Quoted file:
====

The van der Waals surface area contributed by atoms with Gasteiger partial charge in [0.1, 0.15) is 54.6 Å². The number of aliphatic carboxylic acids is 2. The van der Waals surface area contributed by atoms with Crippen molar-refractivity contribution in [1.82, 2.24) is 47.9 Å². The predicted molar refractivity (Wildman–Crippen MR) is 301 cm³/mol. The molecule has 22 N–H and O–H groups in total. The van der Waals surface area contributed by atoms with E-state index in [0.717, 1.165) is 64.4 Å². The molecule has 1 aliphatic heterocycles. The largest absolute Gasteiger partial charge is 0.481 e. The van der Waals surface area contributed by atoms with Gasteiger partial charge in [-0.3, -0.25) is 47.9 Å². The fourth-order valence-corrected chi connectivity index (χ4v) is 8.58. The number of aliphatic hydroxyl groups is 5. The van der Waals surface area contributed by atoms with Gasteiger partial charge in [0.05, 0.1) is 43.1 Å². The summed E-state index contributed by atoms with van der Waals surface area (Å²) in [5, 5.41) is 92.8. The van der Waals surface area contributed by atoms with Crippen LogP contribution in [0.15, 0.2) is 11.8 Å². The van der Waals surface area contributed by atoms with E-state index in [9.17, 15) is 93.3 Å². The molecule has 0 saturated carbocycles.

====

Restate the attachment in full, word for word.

The van der Waals surface area contributed by atoms with Gasteiger partial charge in [0.1, 0.15) is 54.6 Å². The number of aliphatic carboxylic acids is 2. The van der Waals surface area contributed by atoms with Crippen molar-refractivity contribution in [1.82, 2.24) is 47.9 Å². The predicted molar refractivity (Wildman–Crippen MR) is 301 cm³/mol. The molecule has 22 N–H and O–H groups in total. The van der Waals surface area contributed by atoms with E-state index in [0.717, 1.165) is 64.4 Å². The molecule has 1 aliphatic heterocycles. The largest absolute Gasteiger partial charge is 0.481 e. The van der Waals surface area contributed by atoms with Gasteiger partial charge in [-0.3, -0.25) is 47.9 Å². The fourth-order valence-corrected chi connectivity index (χ4v) is 8.58. The number of aliphatic hydroxyl groups is 5. The van der Waals surface area contributed by atoms with Gasteiger partial charge in [0.05, 0.1) is 43.1 Å². The summed E-state index contributed by atoms with van der Waals surface area (Å²) in [5, 5.41) is 92.8. The van der Waals surface area contributed by atoms with Crippen LogP contribution in [0.15, 0.2) is 11.8 Å². The van der Waals surface area contributed by atoms with E-state index in [9.17, 15) is 93.3 Å². The molecule has 0 saturated carbocycles.